Thyroid hormone receptors (TRs) are ligand-dependent transcription factors, which mediate the biological activities of T3. TRs are encoded for by the THRA and THRB genes, which are located on chromosomes 3 and 17, respectively . Although THRA1 and THRB1 are ubiquitously expressed, THRA1 is expressed primarily in the heart, bone, and brain, whereas THRB1 is more abundant in the liver, kidney, and thyroid. THRB2 expression is limited to the pituitary, hypothalamus, retina, and inner ear, and THRB3 expression has been detected principally in the heart and kidney [10, 13].
Most cases of RTH are caused by mutations in the THRB gene. However, RTH without a structural THRB defect occurs in approximately 10% of the cases . Since the first demonstration of non-TR RTH , 29 subjects belonging to 23 different families have been identified [2, 16–18].
It has been postulated that a cofactor interacting with THR may be responsible for the manifestation of RTH . Subjects with the same mutation may exhibit different phenotypes like our patient and her two sisters, suggesting modulation of thyroid hormone actions by other factors.
Patients who present with apparent selective pituitary resistance are the most difficult to manage. If they exhibit hyperthyroid features at tissue levels (like our patient), they generally require treatment to reduce the elevated thyroid hormone levels. 3,5,3′-Triiodothyroacetic acid (TRIAC), a physiological metabolite of T3, can reduce TSH and endogenous thyroid hormone levels and alleviate symptoms . However, the efficacy of TRIAC is variable  and its effect on heart rate is often minimal, probably because the decrease in thyroid hormone levels is offset by the intrinsic thyromimetic effect of the drug. Our patient did not receive TRIAC, and her symptoms of hyperthyroidism improved after treatment with propranolol.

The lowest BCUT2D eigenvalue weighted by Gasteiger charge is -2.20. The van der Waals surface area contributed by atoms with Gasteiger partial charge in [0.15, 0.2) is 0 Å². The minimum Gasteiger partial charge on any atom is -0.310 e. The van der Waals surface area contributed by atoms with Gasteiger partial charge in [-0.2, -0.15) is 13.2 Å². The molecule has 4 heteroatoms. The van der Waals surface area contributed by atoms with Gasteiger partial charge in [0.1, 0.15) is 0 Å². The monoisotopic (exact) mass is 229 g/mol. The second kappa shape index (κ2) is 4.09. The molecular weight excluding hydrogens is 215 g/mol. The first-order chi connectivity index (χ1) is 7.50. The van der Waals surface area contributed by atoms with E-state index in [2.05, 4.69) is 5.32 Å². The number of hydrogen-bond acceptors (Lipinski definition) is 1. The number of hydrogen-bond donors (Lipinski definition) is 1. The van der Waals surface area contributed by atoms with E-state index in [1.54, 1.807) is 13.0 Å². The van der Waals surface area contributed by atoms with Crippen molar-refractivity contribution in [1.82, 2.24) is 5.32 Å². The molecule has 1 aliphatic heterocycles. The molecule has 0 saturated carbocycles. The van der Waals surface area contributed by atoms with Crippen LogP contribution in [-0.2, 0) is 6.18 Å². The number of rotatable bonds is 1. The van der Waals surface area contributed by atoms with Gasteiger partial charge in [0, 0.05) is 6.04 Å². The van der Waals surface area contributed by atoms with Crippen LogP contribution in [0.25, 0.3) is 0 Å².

Concomitant autoimmune thyroiditis in patients with RTH is rarely reported [9, 21, 22]. As our patient was positive for anti-TPO antibodies, we diagnosed her as having RTH with coincidental autoimmune thyroiditis. This thyroiditis may explain the lack of important elevation of FT4. The hypothyroidism that she developed in 2010 is due to aggravation of the chronic thyroiditis and required treatment with thyroid hormone.
In conclusion, we have described the 3-year history of a young girl with RTH and chronic thyroiditis. She showed a particular phenotype that included clinical hyperthyroidism, hypertension, and accelerated growth, without goiter or ocular signs. This clinical presentation is not habitual in RTH because growth retardation is frequently reported in this syndrome. The association between RTH and thyroiditis complicates the management of the hypothyroidism because the TSH concentration cannot be a reliable marker in monitoring replacement therapy with thyroid hormone.
Our patient has a novel mutation I54V in the TRB gene. Her mother and her two sisters were asymptomatic although they have the same mutation, and they need a long-term followup for the eventual appearance of an abnormal thyroid function.
The authors thank Professor Patrice Rodien, Professor Yvef Malthiery, and Dr. Frederique Favagner (Angers Hospital, France) for their help in molecular study and Professor Rafik Boukhris (Endocrinology, Tunis) for his assistance in this work.
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Copyright © 2011 I. Kammoun et al. This is an open access article distributed under the Creative Commons Attribution License, which permits unrestricted use, distribution, and reproduction in any medium, provided the original work is properly cited.